Very few persons possess the incisive eyes to see beyond what is in front of them. Therefore, perception is greater than reality, and as a leader, you must possess the ability to command and do so properly; when you can, you must know enough to fake it.
If you are in a position of leadership and you don’t know how to lead, you will have issues keeping those under you in check. Discipline, experience, and camaraderie help in leadership but you must know how to give commands. Leadership isn’t just about barking orders nor is it about asking people if they would please do something; it is the middle path between both extremes.
Leadership can fail when there is a lack of trust between the leader and the people. It can also break down when erratic, nonsensical or contradictory commands are given. When the business or entrepreneur has no clear goal, failure is unavoidable.
“Men in general judge more from appearances than from reality. All men have eyes, but few have the gift of penetration.”
Perception is key and so is reputation, you must guard both with your life. In business, you must strive to create the illusion of success, not to say you live larger than life and deceptively, rather, you should live and create the impression that you have met your goals. This would not only help keep you on your toes and help you stay striving to reach these goals but it creates an impression on those around you, it makes you look capable and opens doors of opportunities.
This manner of conducting business is risky, but with careful planning, you can easily pull it off especially with well-orchestrated marketing plans.
“Men never do good unless necessity drives them to it; but when they are free to choose and can do just as they please, confusion and disorder become rampant.”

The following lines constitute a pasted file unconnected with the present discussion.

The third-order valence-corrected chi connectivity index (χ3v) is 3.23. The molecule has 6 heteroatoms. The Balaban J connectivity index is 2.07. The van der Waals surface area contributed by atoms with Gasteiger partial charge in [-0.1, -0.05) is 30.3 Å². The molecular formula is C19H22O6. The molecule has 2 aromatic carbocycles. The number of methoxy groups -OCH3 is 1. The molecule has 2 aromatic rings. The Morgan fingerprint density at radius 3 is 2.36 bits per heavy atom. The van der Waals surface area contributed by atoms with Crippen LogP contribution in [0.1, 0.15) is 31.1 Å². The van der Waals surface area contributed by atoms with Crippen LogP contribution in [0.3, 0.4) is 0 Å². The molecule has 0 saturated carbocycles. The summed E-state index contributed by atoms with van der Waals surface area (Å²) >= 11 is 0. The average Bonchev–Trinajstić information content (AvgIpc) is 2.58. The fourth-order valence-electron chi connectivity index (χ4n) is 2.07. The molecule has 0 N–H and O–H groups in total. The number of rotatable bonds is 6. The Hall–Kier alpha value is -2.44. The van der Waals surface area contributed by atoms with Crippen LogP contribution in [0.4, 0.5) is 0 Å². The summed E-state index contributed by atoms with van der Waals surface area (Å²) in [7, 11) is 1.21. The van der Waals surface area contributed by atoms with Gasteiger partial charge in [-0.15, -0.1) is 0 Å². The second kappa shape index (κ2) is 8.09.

As a leader, you must realize that more often than not, people act in their self-interest, therefore, you must give your employees a sense of belonging or stake in the business venture so they can see a reason to work for you and do so selflessly.
Playing on the need for identity and control which most human’s desire, you can achieve whatever you want. You don’t necessarily have to be in the reins, as long as your interest is being served, you are profiting. One other way to force your employees to act in accordance with your desires is to create a sense of urgency or necessity and you can do this by warning them of dangers (real or imagined) or creating the need for a particular resource which would make them work to meet the goals which give them access to that resource.
“One can say this in general of men: they are ungrateful, disloyal, insincere and deceitful, timid of danger and avid of profit... Love is a bond of obligation that these miserable creatures break whenever it suits them to do so, but fear holds them fast by a dread of punishment that never passes.”
As a boss, you must create a sense of fear in your workplace, not the kind of crippling fear which will leave your employees weak to their knees and unable to function but one which keeps them on their toes always, eager to do your bidding.
In doing this, forgiveness should be abhorred entirely as when those who harm us are forgiven; we undercut those who are loyal. Therefore, an entrepreneur should take the liberty to punish the disobedient as failure to do so undercuts the efforts of the diligent, conscientious members of the team members.
Source of quotes: https://www.goodreads.com/author/quotes/16201.Niccol_Machiavelli